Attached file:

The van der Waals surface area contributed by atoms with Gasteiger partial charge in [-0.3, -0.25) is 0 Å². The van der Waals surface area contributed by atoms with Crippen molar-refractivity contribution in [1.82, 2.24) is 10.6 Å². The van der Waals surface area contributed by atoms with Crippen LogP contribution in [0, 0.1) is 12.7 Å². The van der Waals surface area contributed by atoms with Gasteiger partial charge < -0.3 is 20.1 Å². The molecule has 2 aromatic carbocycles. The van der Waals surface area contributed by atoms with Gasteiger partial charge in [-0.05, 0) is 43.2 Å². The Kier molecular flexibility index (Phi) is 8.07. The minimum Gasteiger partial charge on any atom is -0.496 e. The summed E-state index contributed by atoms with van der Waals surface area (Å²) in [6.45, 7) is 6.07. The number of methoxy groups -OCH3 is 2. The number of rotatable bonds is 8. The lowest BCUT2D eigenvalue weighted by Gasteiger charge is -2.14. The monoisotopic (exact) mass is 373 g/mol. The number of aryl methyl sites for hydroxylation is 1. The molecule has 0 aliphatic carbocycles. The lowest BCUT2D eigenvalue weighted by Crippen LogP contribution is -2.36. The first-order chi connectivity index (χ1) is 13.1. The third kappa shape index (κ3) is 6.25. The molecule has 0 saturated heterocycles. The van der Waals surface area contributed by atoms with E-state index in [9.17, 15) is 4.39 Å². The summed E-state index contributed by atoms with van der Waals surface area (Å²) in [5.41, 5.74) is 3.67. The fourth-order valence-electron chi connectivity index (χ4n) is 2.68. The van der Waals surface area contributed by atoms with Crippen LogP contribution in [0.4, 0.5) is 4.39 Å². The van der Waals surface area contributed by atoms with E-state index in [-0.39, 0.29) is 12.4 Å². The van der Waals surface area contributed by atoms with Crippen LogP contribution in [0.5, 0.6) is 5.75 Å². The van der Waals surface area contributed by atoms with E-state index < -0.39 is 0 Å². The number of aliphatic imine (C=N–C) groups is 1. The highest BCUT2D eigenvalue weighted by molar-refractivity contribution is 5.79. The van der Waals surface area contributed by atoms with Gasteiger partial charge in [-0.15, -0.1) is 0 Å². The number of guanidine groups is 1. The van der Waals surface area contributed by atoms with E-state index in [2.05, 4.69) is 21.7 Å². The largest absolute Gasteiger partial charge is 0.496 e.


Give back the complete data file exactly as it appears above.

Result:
The van der Waals surface area contributed by atoms with Gasteiger partial charge in [-0.3, -0.25) is 0 Å². The van der Waals surface area contributed by atoms with Crippen molar-refractivity contribution in [1.82, 2.24) is 10.6 Å². The van der Waals surface area contributed by atoms with Crippen LogP contribution in [0, 0.1) is 12.7 Å². The van der Waals surface area contributed by atoms with Gasteiger partial charge < -0.3 is 20.1 Å². The molecule has 2 aromatic carbocycles. The van der Waals surface area contributed by atoms with Gasteiger partial charge in [-0.05, 0) is 43.2 Å². The Kier molecular flexibility index (Phi) is 8.07. The minimum Gasteiger partial charge on any atom is -0.496 e. The summed E-state index contributed by atoms with van der Waals surface area (Å²) in [6.45, 7) is 6.07. The number of methoxy groups -OCH3 is 2. The number of rotatable bonds is 8. The lowest BCUT2D eigenvalue weighted by Gasteiger charge is -2.14. The monoisotopic (exact) mass is 373 g/mol. The number of aryl methyl sites for hydroxylation is 1. The molecule has 0 aliphatic carbocycles. The lowest BCUT2D eigenvalue weighted by Crippen LogP contribution is -2.36. The first-order chi connectivity index (χ1) is 13.1. The third kappa shape index (κ3) is 6.25. The molecule has 0 saturated heterocycles. The van der Waals surface area contributed by atoms with E-state index in [9.17, 15) is 4.39 Å². The summed E-state index contributed by atoms with van der Waals surface area (Å²) in [5.41, 5.74) is 3.67. The fourth-order valence-electron chi connectivity index (χ4n) is 2.68. The van der Waals surface area contributed by atoms with Crippen LogP contribution in [0.4, 0.5) is 4.39 Å². The van der Waals surface area contributed by atoms with E-state index in [-0.39, 0.29) is 12.4 Å². The van der Waals surface area contributed by atoms with Crippen LogP contribution in [0.5, 0.6) is 5.75 Å². The van der Waals surface area contributed by atoms with E-state index < -0.39 is 0 Å². The number of aliphatic imine (C=N–C) groups is 1. The highest BCUT2D eigenvalue weighted by molar-refractivity contribution is 5.79. The van der Waals surface area contributed by atoms with Gasteiger partial charge in [-0.15, -0.1) is 0 Å². The number of guanidine groups is 1. The van der Waals surface area contributed by atoms with E-state index in [2.05, 4.69) is 21.7 Å². The largest absolute Gasteiger partial charge is 0.496 e.